October 2011  BMOP label releases CD featuring early and late Hovhaness

New CD also includes Hovhaness student rarity from 1933

In May 2009 the Boston Modern Orchestra Project - America's leading orchestra promoting the music of the 20th and 21st centuries - gave a concert featuring four early Hovhaness works.  These were subsequently recorded, along with two more, to make a disc's worth of music.  Two years on, and in the composer's centennial year, this disc has finally seen the light of day and is issued as the 20th release in the orchestra's own BMOP/sound series of recordings.

The emphasis is on the composer's early mature works (Exile Symphony and the three Armenian Rhapsodies), but with the unlikely addition of the very late Concerto for Soprano Saxophone Strings of 1980, a work already recorded on a Centaur disc.  However, the real curiosity is an unpublished (and hitherto professionally unperformed) tone poem entitled Song of the Sea, which thus appears in its first recording.  Although Hovhaness discarded this 1933 piece of student juvenilia - and one therefore has to question whether he'd be happy with its appearance on a commercially released disc - he felt its thematic material strong enough to salvage for later works, and Hovhaness aficionados will recognise the main theme that went into both the piano piece Dance Ghazal and the much later Allegro Grazioso movement from Symphony No.22, City of Light.  A 1933 program showing the likely first performance of Song of the Sea, by students at the New England Conservatory, can be viewed at the gallery of our website.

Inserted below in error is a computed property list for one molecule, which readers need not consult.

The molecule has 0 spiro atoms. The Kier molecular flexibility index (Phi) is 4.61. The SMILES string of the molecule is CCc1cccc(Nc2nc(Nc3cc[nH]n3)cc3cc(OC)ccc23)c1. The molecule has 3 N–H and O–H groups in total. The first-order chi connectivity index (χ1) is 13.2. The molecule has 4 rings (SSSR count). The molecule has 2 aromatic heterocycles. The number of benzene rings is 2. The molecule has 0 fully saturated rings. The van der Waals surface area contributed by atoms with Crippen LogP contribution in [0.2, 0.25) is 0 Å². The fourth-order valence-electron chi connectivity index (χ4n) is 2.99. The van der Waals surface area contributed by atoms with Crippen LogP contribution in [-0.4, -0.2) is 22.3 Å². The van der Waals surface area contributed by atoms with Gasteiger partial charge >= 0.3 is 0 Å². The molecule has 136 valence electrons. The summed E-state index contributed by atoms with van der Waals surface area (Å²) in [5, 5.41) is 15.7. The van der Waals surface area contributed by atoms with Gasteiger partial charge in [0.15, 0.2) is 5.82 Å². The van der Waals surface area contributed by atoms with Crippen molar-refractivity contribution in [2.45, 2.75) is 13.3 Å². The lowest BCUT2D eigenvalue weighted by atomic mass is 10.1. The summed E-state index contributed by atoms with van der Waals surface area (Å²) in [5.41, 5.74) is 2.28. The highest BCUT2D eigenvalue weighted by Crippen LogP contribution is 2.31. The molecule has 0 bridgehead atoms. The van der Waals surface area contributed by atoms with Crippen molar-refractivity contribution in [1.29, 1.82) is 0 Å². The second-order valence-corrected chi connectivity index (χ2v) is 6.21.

(Review continues below)

Alan Hovhaness Orchestral Works
Boston Modern Orchestra Project / Gil Rose conductor
Kenneth Radnofsky, soprano saxophone / John McDonald, piano
BMOP/sound 1020 | 67:29 | DDD

1. Armenian Rhapsody No.1 Op.45  [5:35]
    Song of the Sea  FIRST RECORDING
2. I. Moderato espressivo [3:38]
3. II. Adagio espressivo [2:46]

4. Armenian Rhapsody No.2 Op.51  [8:55]

    Concerto for Soprano Saxophone
    and Strings
5. I. Andante; Fuga [5:55]
6. II. Adagio espressivo; Allegro [4:55]
7. III. Let the Living & Celestial Sing [6:23]

8. Armenian Rhapsody No.3 Op.189 [6:40]

    Symphony No.1 'Exile' Op.17 No.2
9.    I. Andante espressivo; Allegro [9:07]
10.  II. Grazioso [3:30]
11.  III. Finale: Andante; Presto [10:05]          



The Armenian Rhapsodies Nos. 1, 2, and 3 date from 1944 and are each scored for string orchestra.  Although their inspiration lies in the Armenian folk idiom, all contain original and richly melodic writing, the reason these attractive miniatures have been recorded several times before.  The Exile Symphony is the composer's earliest official offering in that genre, although this version's central movement differs from the original, which can be heard in a recording made by Stokowski.  The 'Exile' of the title recalls the plight of Armenians uprooted before and after the genocide of World War I, and moods of both fear and heroicism permeate the music of the surviving outer movements.  The distinctly light-weight Soprano Saxophone Concerto - from some 40 years later - complements the symphony, oozing plenty of tunefulness with Romantic overtones.

Performances throughout are very good, as is the recorded sound. Some of the finer contrapuntal nuances of the Armenian Rhapsodies shine through here, surpassing all previous recordings. BMOP/sound's detailed booklet notes are to be highly commended, with articles from pianist Sahan Arzruni and the composer's widow. But perhaps most illuminating of all is the transcript of an interview from the 1981 Cabrillo Festival, where Hovhaness is in discussion about his life and work with Dennis Russell Davies and Charles Amirkhanian.

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